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How to Protect SSH with Fail2ban on Ubuntu 18.04

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Fail2ban is a utility that monitors the system logs for symptoms of an automated attack on the server. This tool blocks the IP addresses that lead to many password failures. Most important is that if we are running on the ubuntu 18.04 VPS, Fail2ban should give the server an edge that will help in fights of hackers automatically. Fail2ban can also help and add a new rule to iptables to block the IP address of the attacker which may be for a certain amount of time or permanently. Fail2ban can also alert through a mail about the occurrence of threat.


A VPS web host. You should have access to an Ubuntu 18.04 server and created a non-root user account with sudo privileges by following our guide, Initial server setup with Ubuntu 18.04. Shell access will be on the Linux server.

Installation of Fail2ban on Ubuntu

The primary step that needs to be done should be on the latest package list from the Ubuntu repository. Update the local package index so we can apt to download and install the package:

$ sudo apt-get update
$ sudo apt-get install fail2ban

Press Y and hit enter when prompted to confirm the installation.

Understanding the Fail2ban Configuration File

Fail2ban has the default filtering rules but anyone can create their configuration file to customize different security settings depends on needs. The default configuration file (‘/etc/fail2ban/jail.conf’) can never be edited because it can be improved or can be overwritten in a distribution update.

The default behavior of fail2ban is to read ‘.conf’ first followed by ‘.local’ files. Which means they should create their own ‘.local’ files if anyone wants their customization settings. If multiple files are needed to handle the security of each service separately and ‘.local’ files under ‘/etc/fail2ban/jail.d’ in one directory.

Configuration of Fail2ban

Fail2ban .conf contains the default configuration profile.default settings will give reasonable working setup if the changes are to be made its best to separate file from the other suppose for example ‘fail2ban .local’, which will override ‘fail2ban .conf’. So rename that ‘fail2ban .conf’ to ‘fail2ban .local’.

cp /etc/fail2ban/fail2ban.conf /etc/fail2ban/fail2ban.local

From here we can edit the definitions :


The level of detail that fail2ban logs provide can be set to 1(error), 2(warn), 3(info) or 4(debug)


Logs action into a specific file and default value of /var/log/fail2ban log puts logging into the file.

Creation of Jail Settings

Here, we create a default configuration file from scratch, we will copy the default configuration file and then edit the settings that we will override.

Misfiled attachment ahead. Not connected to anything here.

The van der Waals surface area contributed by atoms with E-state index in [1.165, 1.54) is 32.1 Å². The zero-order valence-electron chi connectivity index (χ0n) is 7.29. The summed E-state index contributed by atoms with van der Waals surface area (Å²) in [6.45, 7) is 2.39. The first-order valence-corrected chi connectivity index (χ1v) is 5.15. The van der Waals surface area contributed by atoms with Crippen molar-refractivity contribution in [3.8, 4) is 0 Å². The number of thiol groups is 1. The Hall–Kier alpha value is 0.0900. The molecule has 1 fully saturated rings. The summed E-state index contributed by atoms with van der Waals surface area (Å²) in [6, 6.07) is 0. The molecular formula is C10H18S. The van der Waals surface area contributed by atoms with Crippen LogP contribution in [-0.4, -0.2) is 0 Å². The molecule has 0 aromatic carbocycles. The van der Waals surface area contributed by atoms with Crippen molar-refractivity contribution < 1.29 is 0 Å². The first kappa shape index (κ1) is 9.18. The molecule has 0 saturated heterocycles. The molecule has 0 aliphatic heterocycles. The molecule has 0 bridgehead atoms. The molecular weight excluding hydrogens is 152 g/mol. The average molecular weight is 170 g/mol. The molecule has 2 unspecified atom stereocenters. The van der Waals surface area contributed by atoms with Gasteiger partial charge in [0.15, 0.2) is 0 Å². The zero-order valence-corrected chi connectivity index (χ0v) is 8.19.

$ sudo cp  /etc/fail2ban/jail.conf  /etc/fail2ban/jail.local

To edit the new configuration file, open nano editor;

$ sudo nano /etc/fail2ban/jail.local

Edit the settings under [DEFAULT] entry:

$ bantime =10m
$ findtime =10m
$ maxretry =5

The settings above applied for every service that does not have the entries overridden in services.


Represents that the time that a host is banned before it can allow services to try the service again.


The maximum amount of time that a host should wait before the ban of a host if it has generated the maximum retries for a service.


Represents the total number of failures that a host should generate before any server is banning it.

The default settings indicate that the host will be blocked for 10 minutes if it generates more than 5 failed attempts within 10 minutes. The changes can be modified according to the needs that are needed.

Once you are done with the editing file. Press the keys CTRL+X, Y, and enter to save the file.

Below it gives the bantime, findtime, maxtry in the default settings briefly. In the default settings;


Putting All Together:

Installation of the Server:

sudo apt-get install -y openssh-server

Sendmail Configurations:

To receive the email when the fail2ban is triggered adjust the settings. So the email has the following;


The email address would reach finally.


Name under which email is shown.


The email address where the sender sends the emails.

$ sudo apt-get install fail2ban sendmail

Sshd Configuration:

The command can be written as;

$ sudo cp /etc/fail2ban/jail.conf /etc/fail2ban/jail.local

As we have already discussed it above.

$ sudo vim /etc/fail2ban/jail.local


Above we can see the sensible Fail2ban configuration blocks and their values. Here, We can see destmail, sender and a sender name in the default settings.

The fail2ban configuration blocks and values are here. the host is banned if it generated ‘maxtry’ during its ‘findtime’. The local file is copied over here.


UFW is the popular and conventional firewall configuration tool that is originally from the Ubuntu distributions. The commands are commented based on the firewall rules that are ‘comment ssh’.

Install ufw

$ sudo ufw allow OpenSSH

For the enable the ufw;

$ sudo ufw enable

For the disable the ufw;

$ sudo ufw disable

The fail2ban service is being enabled on system startup.

$ sudo systemctl service enable fail2ban

The fail2ban service for its currently active. The fail2ban will now run and up. It will also have no syntax errors

$ sudo systemctl service start fail2ban

Restart the entire fail2ban server reports if any runtime errors. Fix the problems and then restart it again.

$ sudo fail2ban-client restart

The status of the server/jails will confirm.

$ sudo fail2ban-client status sshd


We conclude One should able to configure some of the basic banning politics for the services. Fail2ban is very easy to set up and pleasant way to protect any kind of service that uses the authentication.